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 Engine Oil-Finder

Electric-hydraulic actuator

This is an electric-hydraulic control element, which is controlled through the CAN-Bus and which operates the clutch in heavy utility vehicles. A 24V, up to 350 W powerful electric motor provides more than 6000 N through the suitable hydraulics, to move a slave cylinder more than 20 centimeters. Thus, in the end, brake-, clutch fluid or mineral oil is passed through, e.g., the clutch system for the purpose of disengaging it.

Corresponding to the size of the trucks, this component is 33 centimeters long and weighs 8 kilogramms. It can also be flanged onto the outside of an internal cumbustion engine because it can withstand temperatures of up to 110°C. As it is shown here, it can not only be applied to hydraulically operated clutches, it can basically, manage all setting-tasks which are electrically controlled.

This could then could also be the engaging of a switchable locking differential or the clutching of automated transmissions, in models with two pistons also in twin-clutch gearboxes. It is important here, that controlled pressure is built up, which e.g., predestines this actuator for use in traction control. Pressures of up to 200 bar are possible.

The DC-motor functions without brushes, which benefits it's service life and it's construction length. Internally, through a type of ball-bearinged spindle and a certain gear ratio, it drives a hydraulic piston. The pressure build-up takes place in a plastic casing and is supervised by a sensor. The regulation-electronics are accomodated in a space-saving manner.

The drive-motor is also called a BrushLess Direct Current-motor. In the meantime it is wdely used in motor vehicles, indeed, mostly as a small power unit with less performance. With the increasing amount of power saving and the turning to electric power units, it's number will increase even more. Of course, the small motors also play a very important role as far as comfort is concerned and are less important in the safety area.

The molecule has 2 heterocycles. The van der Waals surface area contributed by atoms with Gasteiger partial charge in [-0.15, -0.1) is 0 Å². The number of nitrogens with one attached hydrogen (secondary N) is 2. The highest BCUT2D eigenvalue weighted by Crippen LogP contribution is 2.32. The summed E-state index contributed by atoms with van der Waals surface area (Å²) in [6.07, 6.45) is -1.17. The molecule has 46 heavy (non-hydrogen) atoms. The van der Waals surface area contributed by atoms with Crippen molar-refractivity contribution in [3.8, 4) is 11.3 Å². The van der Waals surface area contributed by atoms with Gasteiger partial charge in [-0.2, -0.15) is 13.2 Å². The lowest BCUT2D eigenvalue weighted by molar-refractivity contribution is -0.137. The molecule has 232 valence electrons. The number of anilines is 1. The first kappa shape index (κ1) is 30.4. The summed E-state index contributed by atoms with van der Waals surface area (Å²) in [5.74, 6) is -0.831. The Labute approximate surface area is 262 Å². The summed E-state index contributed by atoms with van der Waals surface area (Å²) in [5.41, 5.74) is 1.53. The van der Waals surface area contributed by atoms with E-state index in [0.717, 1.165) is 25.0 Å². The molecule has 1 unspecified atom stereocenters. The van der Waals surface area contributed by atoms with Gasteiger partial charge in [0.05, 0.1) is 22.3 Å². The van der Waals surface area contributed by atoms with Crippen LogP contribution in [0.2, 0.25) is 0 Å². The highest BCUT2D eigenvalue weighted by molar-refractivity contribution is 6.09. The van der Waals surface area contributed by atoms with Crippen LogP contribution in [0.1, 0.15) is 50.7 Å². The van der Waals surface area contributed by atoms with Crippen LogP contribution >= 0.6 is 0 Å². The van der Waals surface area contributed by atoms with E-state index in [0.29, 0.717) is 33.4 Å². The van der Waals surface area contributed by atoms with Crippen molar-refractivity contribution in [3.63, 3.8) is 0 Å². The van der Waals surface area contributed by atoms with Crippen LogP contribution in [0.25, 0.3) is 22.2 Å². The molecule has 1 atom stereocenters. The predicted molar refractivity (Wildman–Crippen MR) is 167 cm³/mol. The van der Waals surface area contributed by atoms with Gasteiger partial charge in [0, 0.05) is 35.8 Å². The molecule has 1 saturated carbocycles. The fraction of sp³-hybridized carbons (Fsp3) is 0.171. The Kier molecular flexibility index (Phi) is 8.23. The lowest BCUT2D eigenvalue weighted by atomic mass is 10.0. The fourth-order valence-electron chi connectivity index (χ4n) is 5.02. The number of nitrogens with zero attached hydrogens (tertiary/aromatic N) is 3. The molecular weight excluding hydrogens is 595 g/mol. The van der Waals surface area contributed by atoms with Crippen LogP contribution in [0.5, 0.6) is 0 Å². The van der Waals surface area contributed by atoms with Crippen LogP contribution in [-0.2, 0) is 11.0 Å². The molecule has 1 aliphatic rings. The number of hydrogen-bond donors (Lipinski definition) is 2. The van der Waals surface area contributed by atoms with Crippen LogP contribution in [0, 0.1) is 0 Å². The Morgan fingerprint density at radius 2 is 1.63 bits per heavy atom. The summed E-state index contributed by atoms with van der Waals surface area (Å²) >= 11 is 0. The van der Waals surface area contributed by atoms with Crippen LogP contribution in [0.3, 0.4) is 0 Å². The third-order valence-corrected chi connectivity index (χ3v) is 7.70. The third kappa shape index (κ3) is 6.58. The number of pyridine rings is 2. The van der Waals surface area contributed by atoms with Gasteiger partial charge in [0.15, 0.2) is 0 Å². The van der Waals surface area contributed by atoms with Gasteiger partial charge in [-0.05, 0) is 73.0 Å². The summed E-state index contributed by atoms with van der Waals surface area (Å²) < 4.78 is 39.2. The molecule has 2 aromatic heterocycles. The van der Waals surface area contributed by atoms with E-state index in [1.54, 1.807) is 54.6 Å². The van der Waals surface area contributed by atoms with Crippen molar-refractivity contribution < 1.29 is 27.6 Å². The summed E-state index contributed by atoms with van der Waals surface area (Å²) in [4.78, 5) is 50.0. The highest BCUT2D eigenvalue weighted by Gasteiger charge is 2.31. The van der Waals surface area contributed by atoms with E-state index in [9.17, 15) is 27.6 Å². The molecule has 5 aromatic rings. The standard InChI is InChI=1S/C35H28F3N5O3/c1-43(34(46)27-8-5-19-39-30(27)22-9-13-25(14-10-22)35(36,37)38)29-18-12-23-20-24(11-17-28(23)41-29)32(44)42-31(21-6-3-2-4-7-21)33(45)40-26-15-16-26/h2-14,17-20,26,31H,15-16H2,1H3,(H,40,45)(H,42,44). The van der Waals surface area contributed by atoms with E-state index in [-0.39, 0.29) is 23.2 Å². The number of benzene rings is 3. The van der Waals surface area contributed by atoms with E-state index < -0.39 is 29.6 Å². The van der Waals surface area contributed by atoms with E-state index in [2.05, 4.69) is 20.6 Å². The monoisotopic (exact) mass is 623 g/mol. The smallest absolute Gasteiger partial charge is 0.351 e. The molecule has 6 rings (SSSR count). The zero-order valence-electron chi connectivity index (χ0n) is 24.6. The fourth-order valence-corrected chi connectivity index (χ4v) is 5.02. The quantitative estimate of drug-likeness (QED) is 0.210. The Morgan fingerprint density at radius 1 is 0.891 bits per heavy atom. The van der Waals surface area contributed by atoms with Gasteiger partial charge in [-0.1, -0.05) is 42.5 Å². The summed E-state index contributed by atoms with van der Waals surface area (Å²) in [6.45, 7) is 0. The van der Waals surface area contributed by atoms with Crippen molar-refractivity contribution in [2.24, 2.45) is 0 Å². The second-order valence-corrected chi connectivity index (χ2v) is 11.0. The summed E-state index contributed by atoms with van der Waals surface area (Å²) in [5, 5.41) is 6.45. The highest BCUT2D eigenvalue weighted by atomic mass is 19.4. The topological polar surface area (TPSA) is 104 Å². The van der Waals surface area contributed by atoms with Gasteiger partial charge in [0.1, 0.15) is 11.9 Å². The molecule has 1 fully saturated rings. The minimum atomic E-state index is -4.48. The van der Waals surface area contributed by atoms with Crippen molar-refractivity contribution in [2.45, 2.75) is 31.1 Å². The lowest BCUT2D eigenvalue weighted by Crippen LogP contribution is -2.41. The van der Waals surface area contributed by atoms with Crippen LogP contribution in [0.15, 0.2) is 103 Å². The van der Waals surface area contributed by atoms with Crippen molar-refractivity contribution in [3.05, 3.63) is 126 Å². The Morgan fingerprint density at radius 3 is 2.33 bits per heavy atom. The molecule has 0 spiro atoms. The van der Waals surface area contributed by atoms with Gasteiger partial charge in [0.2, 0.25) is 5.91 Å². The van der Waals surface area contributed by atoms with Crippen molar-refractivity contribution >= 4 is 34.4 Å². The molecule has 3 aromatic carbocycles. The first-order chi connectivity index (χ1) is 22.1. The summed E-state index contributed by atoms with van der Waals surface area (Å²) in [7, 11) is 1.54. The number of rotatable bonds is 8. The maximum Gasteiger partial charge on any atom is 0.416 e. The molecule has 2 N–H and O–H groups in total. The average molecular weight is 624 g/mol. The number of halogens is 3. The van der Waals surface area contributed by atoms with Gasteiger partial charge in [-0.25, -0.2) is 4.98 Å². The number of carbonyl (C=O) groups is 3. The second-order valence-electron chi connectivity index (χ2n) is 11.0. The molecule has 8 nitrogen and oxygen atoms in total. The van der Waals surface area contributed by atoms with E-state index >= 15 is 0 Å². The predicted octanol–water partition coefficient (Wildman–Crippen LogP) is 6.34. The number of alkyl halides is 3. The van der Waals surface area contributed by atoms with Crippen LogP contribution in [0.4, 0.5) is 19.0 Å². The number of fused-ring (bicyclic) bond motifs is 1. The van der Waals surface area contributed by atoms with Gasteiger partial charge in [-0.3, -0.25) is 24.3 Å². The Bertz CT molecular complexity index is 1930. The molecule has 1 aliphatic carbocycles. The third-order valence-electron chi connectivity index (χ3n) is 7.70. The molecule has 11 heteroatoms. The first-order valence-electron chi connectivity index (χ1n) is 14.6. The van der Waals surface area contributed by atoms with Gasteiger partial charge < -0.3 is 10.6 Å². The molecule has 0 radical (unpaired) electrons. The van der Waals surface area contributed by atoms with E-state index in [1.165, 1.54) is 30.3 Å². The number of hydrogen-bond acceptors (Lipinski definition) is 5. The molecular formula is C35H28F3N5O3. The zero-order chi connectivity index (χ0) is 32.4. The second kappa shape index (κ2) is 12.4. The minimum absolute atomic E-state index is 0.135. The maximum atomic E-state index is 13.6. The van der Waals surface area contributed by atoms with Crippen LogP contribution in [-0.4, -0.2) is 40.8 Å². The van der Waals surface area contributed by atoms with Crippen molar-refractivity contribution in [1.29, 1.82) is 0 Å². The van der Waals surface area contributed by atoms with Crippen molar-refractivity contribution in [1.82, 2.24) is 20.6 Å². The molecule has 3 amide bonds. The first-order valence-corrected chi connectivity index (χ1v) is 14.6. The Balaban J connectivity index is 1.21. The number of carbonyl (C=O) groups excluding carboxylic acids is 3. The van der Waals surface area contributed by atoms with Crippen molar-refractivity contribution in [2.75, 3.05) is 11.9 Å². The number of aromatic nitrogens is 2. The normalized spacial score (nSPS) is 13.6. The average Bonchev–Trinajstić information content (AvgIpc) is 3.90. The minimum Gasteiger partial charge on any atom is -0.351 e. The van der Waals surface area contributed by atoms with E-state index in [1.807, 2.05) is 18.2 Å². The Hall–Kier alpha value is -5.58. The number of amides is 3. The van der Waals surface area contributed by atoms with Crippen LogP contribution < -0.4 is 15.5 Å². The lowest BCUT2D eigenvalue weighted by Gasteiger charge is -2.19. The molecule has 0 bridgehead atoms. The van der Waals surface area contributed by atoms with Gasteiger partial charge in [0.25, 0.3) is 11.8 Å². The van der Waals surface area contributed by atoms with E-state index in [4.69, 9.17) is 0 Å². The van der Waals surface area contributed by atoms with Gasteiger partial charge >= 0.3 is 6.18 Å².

The electric unit in action here is a typical short period drive. Indeed, during these short phases, it must apply a high amount of precisely regulated torque. Even learner-drivers learn, discover that being able to let the clutch in and out, is one of the more difficult tasks, because it shouldn't carried out be either too quickly or too slowly.

This could be quite clearly seen, when the first vehicles with an electric clutch were parking in reverse gear. Generally speaking, the actuators have a harder time than those running continuously, even moreso, when trucks carrying heavy loads are to be moved. In this case by the way, the hydraulics do have a certain amount of dampening effect.

The brushless electric motor is not possible without the help from electronics. They control, through suitable switching, the coils which are to be electrified by power-transistors as part of the stator-winding. The thereby occurring alternating-current portions are eliminated by a condenser. The stator-field differs depending on whether it's dealing with a continuous-, or a short period drive. A current limitation, through a certain length of serial switch on/switch off operations (pulse width modulation) is also often necessary.

One essential disadvantage of the high-performance DC-motor is it's high price. This alone is shown clearly by the fact that e.g., the Bosch Company also manufactures modern, small starters with customary commutators in the price-sensitive field. 01/14

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